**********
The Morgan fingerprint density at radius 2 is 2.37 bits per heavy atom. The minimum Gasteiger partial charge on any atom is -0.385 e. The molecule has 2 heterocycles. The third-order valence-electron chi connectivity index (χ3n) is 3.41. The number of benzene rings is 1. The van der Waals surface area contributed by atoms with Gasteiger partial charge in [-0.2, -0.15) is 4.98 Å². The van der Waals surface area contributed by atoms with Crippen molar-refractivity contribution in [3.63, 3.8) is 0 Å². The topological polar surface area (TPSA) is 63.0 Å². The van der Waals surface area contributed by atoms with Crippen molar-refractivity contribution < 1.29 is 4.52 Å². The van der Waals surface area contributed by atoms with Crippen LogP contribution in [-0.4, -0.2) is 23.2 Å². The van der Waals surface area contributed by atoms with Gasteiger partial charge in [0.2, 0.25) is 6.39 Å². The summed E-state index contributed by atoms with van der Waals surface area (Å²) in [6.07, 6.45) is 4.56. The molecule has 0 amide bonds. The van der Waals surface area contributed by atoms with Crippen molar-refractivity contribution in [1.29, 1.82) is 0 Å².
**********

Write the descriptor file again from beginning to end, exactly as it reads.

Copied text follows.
The Morgan fingerprint density at radius 2 is 2.37 bits per heavy atom. The minimum Gasteiger partial charge on any atom is -0.385 e. The molecule has 2 heterocycles. The third-order valence-electron chi connectivity index (χ3n) is 3.41. The number of benzene rings is 1. The van der Waals surface area contributed by atoms with Gasteiger partial charge in [-0.2, -0.15) is 4.98 Å². The van der Waals surface area contributed by atoms with Crippen molar-refractivity contribution in [3.63, 3.8) is 0 Å². The topological polar surface area (TPSA) is 63.0 Å². The van der Waals surface area contributed by atoms with Crippen molar-refractivity contribution < 1.29 is 4.52 Å². The van der Waals surface area contributed by atoms with Crippen LogP contribution in [-0.4, -0.2) is 23.2 Å². The van der Waals surface area contributed by atoms with Gasteiger partial charge in [0.2, 0.25) is 6.39 Å². The summed E-state index contributed by atoms with van der Waals surface area (Å²) in [6.07, 6.45) is 4.56. The molecule has 0 amide bonds. The van der Waals surface area contributed by atoms with Crippen molar-refractivity contribution in [1.29, 1.82) is 0 Å².